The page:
April 23, 2009 § 5 Comments
I walk into the voting station and a surge of emotion overcomes me, maybe it’s adrenaline or my mind is beginning to realize what I’m about to do, I don’t know, I’m not a shrink.
I tell the Independent Electoral Commission (IEC) official who had my Identity Document (ID) to handle it with care because it’s in pieces, literally. I even tried to staple the pages together at some point because I wanted to prevent the pages from falling off, but some of the staples have fallen off. The black and white photo in the green ID does not look anything like the owner. In the photo I like a criminal, a wanted man, in fact it looks like a mug shot. Before I even present it to the IEC official I tell her that I promise the man inside there that doesn’t look like me, is in fact me. She opens the ID, looks at me and does not believe that it’s me. Then she says she can tell by the eyes, she laughs and shows the unfortunate ID photo to another official, who laughs at the state of the ID then at me. I’m unperturbed, I experience this mockery every time I go to a bank.
In fact I experienced it outside while in the queue when my so called friends laughed (yes, you Xolisa, Anele, Fix, Simone and Sizwe) their rear ends off, first at the state of my ID which has seen many a washing machine trips, then at my photo. They mocked me by playing cards with its pages. Fix even had the audacity to impersonate the host of an ancient TV program, “Ngomgqibelo Kamukibelo”. She pretended that the pages were money. She counted as she handed me the pages of my ID one by one by shouting, and all of them in unison, “One hundred! Two hundred! Three Hundred!” Not funny.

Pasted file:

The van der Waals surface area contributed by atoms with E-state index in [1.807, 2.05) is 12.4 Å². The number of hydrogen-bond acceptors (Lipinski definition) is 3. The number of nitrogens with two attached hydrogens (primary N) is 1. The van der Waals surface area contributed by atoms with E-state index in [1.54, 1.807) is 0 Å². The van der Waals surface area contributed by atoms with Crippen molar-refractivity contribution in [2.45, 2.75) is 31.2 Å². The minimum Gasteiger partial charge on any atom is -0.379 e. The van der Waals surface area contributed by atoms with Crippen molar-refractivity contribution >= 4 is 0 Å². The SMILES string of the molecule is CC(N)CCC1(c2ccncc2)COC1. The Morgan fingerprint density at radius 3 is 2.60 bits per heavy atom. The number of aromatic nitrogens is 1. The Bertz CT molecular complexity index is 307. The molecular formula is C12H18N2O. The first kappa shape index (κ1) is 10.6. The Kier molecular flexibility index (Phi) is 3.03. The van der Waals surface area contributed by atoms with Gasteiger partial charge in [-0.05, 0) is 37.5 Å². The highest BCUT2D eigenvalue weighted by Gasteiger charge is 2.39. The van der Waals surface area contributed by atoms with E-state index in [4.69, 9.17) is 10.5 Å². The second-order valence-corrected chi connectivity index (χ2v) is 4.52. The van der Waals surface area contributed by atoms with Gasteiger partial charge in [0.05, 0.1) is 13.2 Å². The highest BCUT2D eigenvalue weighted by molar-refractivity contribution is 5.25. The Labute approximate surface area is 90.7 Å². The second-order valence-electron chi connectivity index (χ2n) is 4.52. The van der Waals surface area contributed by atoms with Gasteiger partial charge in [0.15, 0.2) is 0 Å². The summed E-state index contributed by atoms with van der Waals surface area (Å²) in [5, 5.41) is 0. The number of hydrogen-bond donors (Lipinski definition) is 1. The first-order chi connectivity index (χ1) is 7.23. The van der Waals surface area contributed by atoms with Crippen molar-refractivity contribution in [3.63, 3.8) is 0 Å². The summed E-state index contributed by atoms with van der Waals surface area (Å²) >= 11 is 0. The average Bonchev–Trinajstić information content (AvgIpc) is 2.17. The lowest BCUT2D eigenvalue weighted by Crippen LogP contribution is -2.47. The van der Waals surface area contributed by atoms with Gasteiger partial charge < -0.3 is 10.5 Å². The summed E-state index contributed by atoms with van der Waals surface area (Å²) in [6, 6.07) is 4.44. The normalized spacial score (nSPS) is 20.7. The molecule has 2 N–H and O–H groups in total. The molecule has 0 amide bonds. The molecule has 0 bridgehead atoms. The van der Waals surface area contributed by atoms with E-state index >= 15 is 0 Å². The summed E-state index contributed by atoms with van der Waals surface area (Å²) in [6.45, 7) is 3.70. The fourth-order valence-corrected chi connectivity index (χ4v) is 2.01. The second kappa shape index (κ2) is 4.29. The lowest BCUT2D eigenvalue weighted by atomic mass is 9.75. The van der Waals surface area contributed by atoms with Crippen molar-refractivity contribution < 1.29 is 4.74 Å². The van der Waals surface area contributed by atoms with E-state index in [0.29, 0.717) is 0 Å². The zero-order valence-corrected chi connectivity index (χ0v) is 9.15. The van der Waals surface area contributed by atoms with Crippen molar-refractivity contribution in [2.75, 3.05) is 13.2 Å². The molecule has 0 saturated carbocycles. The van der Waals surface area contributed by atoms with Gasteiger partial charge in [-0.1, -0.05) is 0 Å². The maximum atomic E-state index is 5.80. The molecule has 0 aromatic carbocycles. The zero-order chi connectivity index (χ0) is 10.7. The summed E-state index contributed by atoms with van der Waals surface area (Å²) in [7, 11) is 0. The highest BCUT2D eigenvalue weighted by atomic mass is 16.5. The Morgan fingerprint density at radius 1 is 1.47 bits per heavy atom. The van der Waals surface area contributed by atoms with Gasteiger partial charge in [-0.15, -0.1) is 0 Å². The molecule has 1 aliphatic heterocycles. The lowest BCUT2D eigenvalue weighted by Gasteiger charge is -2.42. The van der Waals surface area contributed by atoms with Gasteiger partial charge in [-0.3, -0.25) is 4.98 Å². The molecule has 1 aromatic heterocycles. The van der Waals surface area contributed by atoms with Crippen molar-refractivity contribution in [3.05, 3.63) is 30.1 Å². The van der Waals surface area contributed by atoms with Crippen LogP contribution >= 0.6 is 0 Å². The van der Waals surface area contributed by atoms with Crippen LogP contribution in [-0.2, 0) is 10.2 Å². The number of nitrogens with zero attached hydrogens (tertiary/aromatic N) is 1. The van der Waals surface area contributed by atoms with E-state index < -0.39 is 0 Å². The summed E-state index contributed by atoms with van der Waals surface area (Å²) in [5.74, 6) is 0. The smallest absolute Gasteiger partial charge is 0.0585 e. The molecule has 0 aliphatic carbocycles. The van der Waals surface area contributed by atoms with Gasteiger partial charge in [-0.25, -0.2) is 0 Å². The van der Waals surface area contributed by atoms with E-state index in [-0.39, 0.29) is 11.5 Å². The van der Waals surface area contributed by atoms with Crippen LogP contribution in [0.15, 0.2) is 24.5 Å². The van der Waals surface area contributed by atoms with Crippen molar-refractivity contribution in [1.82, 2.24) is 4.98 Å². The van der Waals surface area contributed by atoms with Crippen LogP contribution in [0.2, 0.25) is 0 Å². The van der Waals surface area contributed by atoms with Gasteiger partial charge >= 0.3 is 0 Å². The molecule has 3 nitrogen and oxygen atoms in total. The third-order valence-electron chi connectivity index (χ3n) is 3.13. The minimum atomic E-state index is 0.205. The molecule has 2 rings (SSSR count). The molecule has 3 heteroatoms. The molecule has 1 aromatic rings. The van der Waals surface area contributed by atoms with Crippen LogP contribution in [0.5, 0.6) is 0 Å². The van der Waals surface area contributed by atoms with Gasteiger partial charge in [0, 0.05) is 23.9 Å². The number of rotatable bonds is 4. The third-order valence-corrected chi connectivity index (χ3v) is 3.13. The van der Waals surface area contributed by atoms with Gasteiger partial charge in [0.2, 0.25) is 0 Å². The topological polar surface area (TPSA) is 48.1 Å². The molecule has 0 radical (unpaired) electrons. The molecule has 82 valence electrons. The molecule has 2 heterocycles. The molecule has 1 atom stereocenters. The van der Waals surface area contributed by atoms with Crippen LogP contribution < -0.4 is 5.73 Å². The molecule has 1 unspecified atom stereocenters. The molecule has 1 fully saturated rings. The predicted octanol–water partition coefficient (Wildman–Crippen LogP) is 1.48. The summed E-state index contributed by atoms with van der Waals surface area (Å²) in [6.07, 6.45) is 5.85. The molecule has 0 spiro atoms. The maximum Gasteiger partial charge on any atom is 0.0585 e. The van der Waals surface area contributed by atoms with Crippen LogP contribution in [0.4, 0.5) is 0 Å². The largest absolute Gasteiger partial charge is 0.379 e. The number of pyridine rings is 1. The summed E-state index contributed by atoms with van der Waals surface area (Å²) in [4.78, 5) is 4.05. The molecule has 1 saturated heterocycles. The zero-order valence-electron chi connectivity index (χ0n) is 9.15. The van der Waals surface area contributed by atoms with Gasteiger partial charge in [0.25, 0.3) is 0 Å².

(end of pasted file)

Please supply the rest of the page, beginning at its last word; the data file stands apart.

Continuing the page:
Inside the voting stations I can feel anxiety go through me and I try to distract myself by talking to the bored and tired elections officials. They direct me to the lady that’s going to put ink on my thumb to prove that I had in fact voted. I notice that she looks tired and irritable, I mention this to her and she tells me she’d been there since 6 in the morning. As she paints my thumb with the purple ink I tell her that I am disappointed with her job because, “I thought you were going to write, ‘I love Khaya.’” She laughs and retorts by saying “Maybe next time.” At least I leave her smiling. My heart is pounding and I feel a little shaky.
I move on to the next table where I am given my ballot paper. I take it and I make some stupid comment, as I am prone to do. The guy laughs, then I proclaim my nervousness and the official tells me to go do my duty for my country, I oblige. I arrive at the booth and unfold my ballot and see the million and one party name on the ballot paper and realize that a number of trees no longer exist so we could vote.